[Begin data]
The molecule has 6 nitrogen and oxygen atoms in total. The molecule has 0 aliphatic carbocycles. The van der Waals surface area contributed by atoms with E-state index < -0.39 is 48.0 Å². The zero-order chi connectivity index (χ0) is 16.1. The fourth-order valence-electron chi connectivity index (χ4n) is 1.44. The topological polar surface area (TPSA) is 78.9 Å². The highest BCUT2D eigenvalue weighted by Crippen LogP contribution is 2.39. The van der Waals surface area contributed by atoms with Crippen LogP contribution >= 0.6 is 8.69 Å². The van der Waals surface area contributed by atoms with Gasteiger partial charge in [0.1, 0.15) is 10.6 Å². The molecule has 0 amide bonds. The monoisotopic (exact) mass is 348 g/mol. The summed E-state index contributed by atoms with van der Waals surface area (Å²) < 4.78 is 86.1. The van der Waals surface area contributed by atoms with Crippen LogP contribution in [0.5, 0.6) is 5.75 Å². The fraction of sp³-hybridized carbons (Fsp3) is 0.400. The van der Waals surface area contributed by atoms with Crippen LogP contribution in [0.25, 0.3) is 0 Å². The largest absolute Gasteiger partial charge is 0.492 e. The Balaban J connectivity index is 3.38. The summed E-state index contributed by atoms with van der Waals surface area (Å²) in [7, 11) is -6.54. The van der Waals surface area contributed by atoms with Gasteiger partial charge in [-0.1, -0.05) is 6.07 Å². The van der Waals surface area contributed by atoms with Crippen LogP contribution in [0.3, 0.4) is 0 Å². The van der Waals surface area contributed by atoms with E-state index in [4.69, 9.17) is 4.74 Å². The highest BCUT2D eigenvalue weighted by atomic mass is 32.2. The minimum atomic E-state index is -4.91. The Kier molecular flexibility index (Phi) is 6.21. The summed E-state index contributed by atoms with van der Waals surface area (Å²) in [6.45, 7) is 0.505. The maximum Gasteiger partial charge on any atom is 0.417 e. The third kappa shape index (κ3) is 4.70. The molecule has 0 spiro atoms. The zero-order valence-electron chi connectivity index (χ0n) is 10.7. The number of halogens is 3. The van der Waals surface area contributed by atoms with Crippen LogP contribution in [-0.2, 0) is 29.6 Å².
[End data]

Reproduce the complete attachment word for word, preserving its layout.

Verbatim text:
The molecule has 6 nitrogen and oxygen atoms in total. The molecule has 0 aliphatic carbocycles. The van der Waals surface area contributed by atoms with E-state index < -0.39 is 48.0 Å². The zero-order chi connectivity index (χ0) is 16.1. The fourth-order valence-electron chi connectivity index (χ4n) is 1.44. The topological polar surface area (TPSA) is 78.9 Å². The highest BCUT2D eigenvalue weighted by Crippen LogP contribution is 2.39. The van der Waals surface area contributed by atoms with Crippen LogP contribution >= 0.6 is 8.69 Å². The van der Waals surface area contributed by atoms with Gasteiger partial charge in [0.1, 0.15) is 10.6 Å². The molecule has 0 amide bonds. The monoisotopic (exact) mass is 348 g/mol. The summed E-state index contributed by atoms with van der Waals surface area (Å²) < 4.78 is 86.1. The van der Waals surface area contributed by atoms with Crippen LogP contribution in [0.5, 0.6) is 5.75 Å². The fraction of sp³-hybridized carbons (Fsp3) is 0.400. The van der Waals surface area contributed by atoms with Crippen LogP contribution in [0.25, 0.3) is 0 Å². The largest absolute Gasteiger partial charge is 0.492 e. The Balaban J connectivity index is 3.38. The summed E-state index contributed by atoms with van der Waals surface area (Å²) in [7, 11) is -6.54. The van der Waals surface area contributed by atoms with Gasteiger partial charge in [-0.1, -0.05) is 6.07 Å². The van der Waals surface area contributed by atoms with Crippen LogP contribution in [0.3, 0.4) is 0 Å². The van der Waals surface area contributed by atoms with E-state index in [4.69, 9.17) is 4.74 Å². The highest BCUT2D eigenvalue weighted by atomic mass is 32.2. The minimum atomic E-state index is -4.91. The Kier molecular flexibility index (Phi) is 6.21. The summed E-state index contributed by atoms with van der Waals surface area (Å²) in [6.45, 7) is 0.505. The maximum Gasteiger partial charge on any atom is 0.417 e. The third kappa shape index (κ3) is 4.70. The molecule has 0 spiro atoms. The zero-order valence-electron chi connectivity index (χ0n) is 10.7. The number of halogens is 3. The van der Waals surface area contributed by atoms with Crippen LogP contribution in [-0.2, 0) is 29.6 Å².